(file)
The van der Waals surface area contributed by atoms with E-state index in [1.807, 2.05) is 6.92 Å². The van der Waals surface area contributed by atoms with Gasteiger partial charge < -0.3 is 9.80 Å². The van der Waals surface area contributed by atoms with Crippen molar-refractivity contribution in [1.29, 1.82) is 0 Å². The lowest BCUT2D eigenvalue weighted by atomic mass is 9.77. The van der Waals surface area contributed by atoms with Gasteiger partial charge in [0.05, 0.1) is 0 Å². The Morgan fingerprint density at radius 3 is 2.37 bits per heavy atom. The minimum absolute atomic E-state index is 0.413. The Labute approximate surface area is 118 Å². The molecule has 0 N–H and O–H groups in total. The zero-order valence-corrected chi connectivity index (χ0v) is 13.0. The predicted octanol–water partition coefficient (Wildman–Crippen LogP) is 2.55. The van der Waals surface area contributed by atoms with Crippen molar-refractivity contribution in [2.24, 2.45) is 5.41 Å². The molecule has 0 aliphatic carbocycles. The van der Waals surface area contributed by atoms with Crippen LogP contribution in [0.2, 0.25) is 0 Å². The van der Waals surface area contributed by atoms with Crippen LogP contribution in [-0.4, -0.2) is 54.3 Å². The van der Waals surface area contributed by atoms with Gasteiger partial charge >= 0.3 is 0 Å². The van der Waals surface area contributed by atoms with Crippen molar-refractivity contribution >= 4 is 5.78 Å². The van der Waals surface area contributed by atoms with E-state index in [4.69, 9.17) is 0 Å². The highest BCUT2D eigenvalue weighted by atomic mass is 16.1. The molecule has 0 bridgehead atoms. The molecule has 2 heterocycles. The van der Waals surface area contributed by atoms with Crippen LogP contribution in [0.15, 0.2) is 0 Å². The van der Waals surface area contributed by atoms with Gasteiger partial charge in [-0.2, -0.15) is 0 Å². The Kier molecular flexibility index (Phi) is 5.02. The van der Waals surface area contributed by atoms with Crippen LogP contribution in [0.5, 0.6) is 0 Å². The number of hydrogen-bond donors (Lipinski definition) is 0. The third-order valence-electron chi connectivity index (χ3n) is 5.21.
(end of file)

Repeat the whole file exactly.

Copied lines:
The van der Waals surface area contributed by atoms with E-state index in [1.807, 2.05) is 6.92 Å². The van der Waals surface area contributed by atoms with Gasteiger partial charge < -0.3 is 9.80 Å². The van der Waals surface area contributed by atoms with Crippen molar-refractivity contribution in [1.29, 1.82) is 0 Å². The lowest BCUT2D eigenvalue weighted by atomic mass is 9.77. The van der Waals surface area contributed by atoms with Gasteiger partial charge in [0.05, 0.1) is 0 Å². The Morgan fingerprint density at radius 3 is 2.37 bits per heavy atom. The minimum absolute atomic E-state index is 0.413. The Labute approximate surface area is 118 Å². The molecule has 0 N–H and O–H groups in total. The zero-order valence-corrected chi connectivity index (χ0v) is 13.0. The predicted octanol–water partition coefficient (Wildman–Crippen LogP) is 2.55. The van der Waals surface area contributed by atoms with Crippen molar-refractivity contribution in [2.24, 2.45) is 5.41 Å². The molecule has 0 aliphatic carbocycles. The van der Waals surface area contributed by atoms with Crippen LogP contribution in [0.2, 0.25) is 0 Å². The van der Waals surface area contributed by atoms with Crippen LogP contribution in [-0.4, -0.2) is 54.3 Å². The van der Waals surface area contributed by atoms with Gasteiger partial charge >= 0.3 is 0 Å². The van der Waals surface area contributed by atoms with Crippen molar-refractivity contribution >= 4 is 5.78 Å². The van der Waals surface area contributed by atoms with E-state index in [4.69, 9.17) is 0 Å². The highest BCUT2D eigenvalue weighted by atomic mass is 16.1. The molecule has 0 bridgehead atoms. The molecule has 2 heterocycles. The van der Waals surface area contributed by atoms with Crippen LogP contribution in [0.15, 0.2) is 0 Å². The van der Waals surface area contributed by atoms with Gasteiger partial charge in [-0.2, -0.15) is 0 Å². The Kier molecular flexibility index (Phi) is 5.02. The van der Waals surface area contributed by atoms with Crippen LogP contribution in [0.5, 0.6) is 0 Å². The number of hydrogen-bond donors (Lipinski definition) is 0. The third-order valence-electron chi connectivity index (χ3n) is 5.21.